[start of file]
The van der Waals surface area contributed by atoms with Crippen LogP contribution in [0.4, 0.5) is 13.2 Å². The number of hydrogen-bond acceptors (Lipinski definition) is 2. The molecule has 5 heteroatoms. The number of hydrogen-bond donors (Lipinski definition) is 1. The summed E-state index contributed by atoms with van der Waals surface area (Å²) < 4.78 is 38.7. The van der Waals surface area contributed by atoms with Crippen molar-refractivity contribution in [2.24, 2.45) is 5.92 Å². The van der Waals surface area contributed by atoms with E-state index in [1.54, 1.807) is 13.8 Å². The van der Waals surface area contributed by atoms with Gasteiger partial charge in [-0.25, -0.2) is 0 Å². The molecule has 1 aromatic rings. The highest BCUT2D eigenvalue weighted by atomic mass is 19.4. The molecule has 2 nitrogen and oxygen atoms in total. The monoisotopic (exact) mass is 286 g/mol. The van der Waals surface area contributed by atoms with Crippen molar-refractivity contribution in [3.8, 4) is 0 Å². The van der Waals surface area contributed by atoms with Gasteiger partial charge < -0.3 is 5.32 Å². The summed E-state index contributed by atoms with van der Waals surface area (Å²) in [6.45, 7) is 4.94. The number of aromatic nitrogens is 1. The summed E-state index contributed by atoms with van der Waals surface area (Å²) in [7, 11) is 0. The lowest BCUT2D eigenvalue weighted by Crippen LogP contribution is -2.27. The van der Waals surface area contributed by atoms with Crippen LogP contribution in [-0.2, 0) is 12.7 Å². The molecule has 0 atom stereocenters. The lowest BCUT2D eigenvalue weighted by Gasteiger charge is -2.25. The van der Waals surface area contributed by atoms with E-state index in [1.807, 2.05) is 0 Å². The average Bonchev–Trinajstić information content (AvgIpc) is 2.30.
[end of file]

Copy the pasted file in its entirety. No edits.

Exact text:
The van der Waals surface area contributed by atoms with Crippen LogP contribution in [0.4, 0.5) is 13.2 Å². The number of hydrogen-bond acceptors (Lipinski definition) is 2. The molecule has 5 heteroatoms. The number of hydrogen-bond donors (Lipinski definition) is 1. The summed E-state index contributed by atoms with van der Waals surface area (Å²) < 4.78 is 38.7. The van der Waals surface area contributed by atoms with Crippen molar-refractivity contribution in [2.24, 2.45) is 5.92 Å². The van der Waals surface area contributed by atoms with E-state index in [1.54, 1.807) is 13.8 Å². The van der Waals surface area contributed by atoms with Gasteiger partial charge in [-0.25, -0.2) is 0 Å². The molecule has 1 aromatic rings. The highest BCUT2D eigenvalue weighted by atomic mass is 19.4. The molecule has 2 nitrogen and oxygen atoms in total. The monoisotopic (exact) mass is 286 g/mol. The van der Waals surface area contributed by atoms with Crippen molar-refractivity contribution in [3.8, 4) is 0 Å². The van der Waals surface area contributed by atoms with Gasteiger partial charge < -0.3 is 5.32 Å². The summed E-state index contributed by atoms with van der Waals surface area (Å²) in [6.45, 7) is 4.94. The number of aromatic nitrogens is 1. The summed E-state index contributed by atoms with van der Waals surface area (Å²) in [7, 11) is 0. The lowest BCUT2D eigenvalue weighted by Crippen LogP contribution is -2.27. The van der Waals surface area contributed by atoms with Crippen LogP contribution in [-0.2, 0) is 12.7 Å². The molecule has 0 atom stereocenters. The lowest BCUT2D eigenvalue weighted by Gasteiger charge is -2.25. The van der Waals surface area contributed by atoms with E-state index in [1.807, 2.05) is 0 Å². The average Bonchev–Trinajstić information content (AvgIpc) is 2.30.